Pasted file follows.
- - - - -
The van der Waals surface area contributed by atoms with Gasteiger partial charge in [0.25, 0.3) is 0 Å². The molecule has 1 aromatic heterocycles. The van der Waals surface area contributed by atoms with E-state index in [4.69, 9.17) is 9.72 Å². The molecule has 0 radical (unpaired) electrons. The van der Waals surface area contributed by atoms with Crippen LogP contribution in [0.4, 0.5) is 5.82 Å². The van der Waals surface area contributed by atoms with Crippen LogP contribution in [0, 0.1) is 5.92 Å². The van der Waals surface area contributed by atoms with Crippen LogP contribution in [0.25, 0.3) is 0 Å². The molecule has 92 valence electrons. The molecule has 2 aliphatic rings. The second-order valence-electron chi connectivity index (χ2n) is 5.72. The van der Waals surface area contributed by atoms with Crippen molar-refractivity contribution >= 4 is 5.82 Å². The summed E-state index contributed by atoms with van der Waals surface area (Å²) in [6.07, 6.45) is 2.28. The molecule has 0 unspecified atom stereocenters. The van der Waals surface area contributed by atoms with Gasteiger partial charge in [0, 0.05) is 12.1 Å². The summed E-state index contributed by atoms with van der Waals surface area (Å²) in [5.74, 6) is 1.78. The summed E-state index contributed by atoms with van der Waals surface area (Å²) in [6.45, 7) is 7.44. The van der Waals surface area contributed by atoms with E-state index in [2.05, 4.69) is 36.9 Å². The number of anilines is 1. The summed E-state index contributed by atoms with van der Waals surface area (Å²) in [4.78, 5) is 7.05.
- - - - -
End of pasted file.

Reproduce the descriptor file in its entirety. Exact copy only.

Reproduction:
The van der Waals surface area contributed by atoms with Gasteiger partial charge in [0.25, 0.3) is 0 Å². The molecule has 1 aromatic heterocycles. The van der Waals surface area contributed by atoms with E-state index in [4.69, 9.17) is 9.72 Å². The molecule has 0 radical (unpaired) electrons. The van der Waals surface area contributed by atoms with Crippen LogP contribution in [0.4, 0.5) is 5.82 Å². The van der Waals surface area contributed by atoms with Crippen LogP contribution in [0, 0.1) is 5.92 Å². The van der Waals surface area contributed by atoms with Crippen LogP contribution in [0.25, 0.3) is 0 Å². The molecule has 92 valence electrons. The molecule has 2 aliphatic rings. The second-order valence-electron chi connectivity index (χ2n) is 5.72. The van der Waals surface area contributed by atoms with Crippen molar-refractivity contribution >= 4 is 5.82 Å². The summed E-state index contributed by atoms with van der Waals surface area (Å²) in [6.07, 6.45) is 2.28. The molecule has 0 unspecified atom stereocenters. The van der Waals surface area contributed by atoms with Gasteiger partial charge in [0, 0.05) is 12.1 Å². The summed E-state index contributed by atoms with van der Waals surface area (Å²) in [5.74, 6) is 1.78. The summed E-state index contributed by atoms with van der Waals surface area (Å²) in [6.45, 7) is 7.44. The van der Waals surface area contributed by atoms with E-state index in [2.05, 4.69) is 36.9 Å². The number of anilines is 1. The summed E-state index contributed by atoms with van der Waals surface area (Å²) in [4.78, 5) is 7.05.